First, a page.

1924: The Year that Made Hitler
In the month that Mein Kampf is published in Germany for the first time in 70 years, it seems fitting that Little Brown is set to release Peter Ross Range’s 1924, The Year that Made Hitler.
Hitler’s infamous Nazi manifesto was originally printed in 1925. After World War II, the copyright to Mein Kampf (in English, “My Struggle”) was held by the Bavarian regional government. Officials chose to ban any further printing of the book on the grounds that its anti-Semitism incited racial hatred. But under European copyright law, those rights expired seventy years after an author’s death: in Hitler’s case, his suicide in a Berlin bunker on the 30th of April 1945. In 1924, The Year that Made Hitler, Peter Ross Range, gives a highly detailed examination of the period in Hitler’s life when he wrote Mein Kampf.
Hitler was thirty-four years old at the beginning of 1924, a veteran of World War I, who had only recently found his niche in life: first as a propagandist and speechmaker for the fledging Nazi (NSDAP) party, and then gradually emerging as its leading force. On November 8th, Hitler, along with General Ludendorff and other party members attempted to seize control of the Bavarian regional government in Munich. The Beer Hall Putsch, as it is known, began in the Bürgerbräukeller: a public meeting and drinking hall, commonly used for political rallies and speeches. On the night in question Commissioner Kahr of the Bavarian government was due to speak to a crowd of 3000. Instead, Hilter stormed the meeting, fired a shot into the ceiling and, as his men, armed with machine guns, covered all the exits, declared that the Bavarian government had been deposed.
Although initially successful, Hitler’s putsch failed within forty-eight hours. A doomed march on government buildings ended in a violent exchange with police loyal to the government. With four policemen, thirteen of Hitler’s men and one bystander dead, Hitler fled. But within two days he was found, arrested and taken to Landsberg Prison.
Initially, Landsberg appeared to be the end of the line for Hitler’s political ambitions. Peter Ross Range provides a picture of Hitler as a broken man for a time, attempting a hunger strike and falling into depression and despondency. That changed, however, when preparations for his trial began. As word came that press and interest in his case meant that his trial had to be held in Munich, rather in the smaller prison courtroom, Hitler was revived. He read voraciously and also began to write.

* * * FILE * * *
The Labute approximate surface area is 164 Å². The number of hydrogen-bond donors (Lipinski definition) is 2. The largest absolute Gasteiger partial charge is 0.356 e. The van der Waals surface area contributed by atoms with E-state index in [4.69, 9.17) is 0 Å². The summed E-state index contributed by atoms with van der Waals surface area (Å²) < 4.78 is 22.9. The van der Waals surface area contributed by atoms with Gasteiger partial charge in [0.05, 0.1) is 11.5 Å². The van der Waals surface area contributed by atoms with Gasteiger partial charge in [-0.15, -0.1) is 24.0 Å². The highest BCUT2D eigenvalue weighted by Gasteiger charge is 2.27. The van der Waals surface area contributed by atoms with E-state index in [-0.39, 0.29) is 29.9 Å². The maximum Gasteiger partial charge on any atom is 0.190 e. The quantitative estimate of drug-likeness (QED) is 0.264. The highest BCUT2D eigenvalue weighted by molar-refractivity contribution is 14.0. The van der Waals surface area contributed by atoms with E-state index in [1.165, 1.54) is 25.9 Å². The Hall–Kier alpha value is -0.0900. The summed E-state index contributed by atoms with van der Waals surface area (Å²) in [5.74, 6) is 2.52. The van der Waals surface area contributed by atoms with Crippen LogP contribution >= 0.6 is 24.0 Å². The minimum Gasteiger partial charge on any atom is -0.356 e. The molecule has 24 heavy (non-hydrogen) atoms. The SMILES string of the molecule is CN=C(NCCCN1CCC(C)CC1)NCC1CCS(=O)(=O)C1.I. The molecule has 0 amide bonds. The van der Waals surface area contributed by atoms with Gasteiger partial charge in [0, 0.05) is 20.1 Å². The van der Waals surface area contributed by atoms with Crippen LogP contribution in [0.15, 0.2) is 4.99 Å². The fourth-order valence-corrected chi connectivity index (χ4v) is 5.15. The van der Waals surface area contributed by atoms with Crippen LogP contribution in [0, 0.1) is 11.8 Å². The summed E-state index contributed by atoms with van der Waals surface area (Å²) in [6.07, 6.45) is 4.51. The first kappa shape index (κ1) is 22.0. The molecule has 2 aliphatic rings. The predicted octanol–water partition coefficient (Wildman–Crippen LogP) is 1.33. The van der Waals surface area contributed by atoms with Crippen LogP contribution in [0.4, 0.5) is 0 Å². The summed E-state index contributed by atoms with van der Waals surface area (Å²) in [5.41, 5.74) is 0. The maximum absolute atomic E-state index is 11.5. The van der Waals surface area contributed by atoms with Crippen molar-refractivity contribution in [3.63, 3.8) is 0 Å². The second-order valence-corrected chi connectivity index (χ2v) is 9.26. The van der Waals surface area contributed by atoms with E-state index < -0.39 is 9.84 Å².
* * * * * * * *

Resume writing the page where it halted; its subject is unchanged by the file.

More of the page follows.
Anyone who has ever wondered how Hitler could have gathered such support in Germany and swayed so many men and women to endorse his extremist views will find much food for thought in 1924, The Year that Made Hitler.
His trial began on February 26th 1924 and was extensively reported in Germany and internationally. Given this vast stage, Hitler grasped opportunity from adversity and sought to promote his nationalist vision for the German nation. Peter Ross Range makes use of contemporary sources to bring Hitler’s extraordinary ability to engage an audience to life. The following description, for example, was written by a journalist with the Frankfurter Zeitung, a liberal newspaper with no sympathy for Hitler’s extreme nationalism:
“He softens his voice, then gradually raises it to a dramatic shout, even a hoarse screech. His voice then cracks in sorrow over his fallen comrades. He scornfully mocks the trembling timidity of his enemies. Shaping his words with a lively play of his hands, Hitler rounds off his periods with both hands, emphasizes an ironic or offensive comment by shooting his left index finger towards the state’s attorney, and uses his head and even his body to undergird his speech. The rhetorical impact is strong.”
According to another journalist, the impression Hitler made was so positive, that one of the lay judges in the case was overheard to say, “What a tremendous guy, this Hitler!” Others were attracted to Hitler from a distance, reading about him in newspaper reports. The journal entry of one young man in his twenties, four hundred miles away from the trial reads: “I am reading his speeches, I am allowing myself to be inspired by him and carried to the stars.” That was Joseph Goebbels.
When Hitler’s trial concluded, he was found guilty of high treason but his sentence was a victory. Although sentenced to five years in prison, the judge ruled him eligible for parole in six months. An opportunity to deport Hitler back to his country of birth, Austria, was not taken. Instead a reinvigorated Hitler returned to Landsberg where, with huge industry and determination, he completed Mein Kampf. Hitler was released from prison on December 20th 1924. The rest, as they say, is history.
About the contributor: Kate Braithwaite is a writer and historical fiction lover, originally from the UK but now based in Pennsylvania. She writes reviews and articles for the Historical Novel Society and a humorous language blog about American and British English.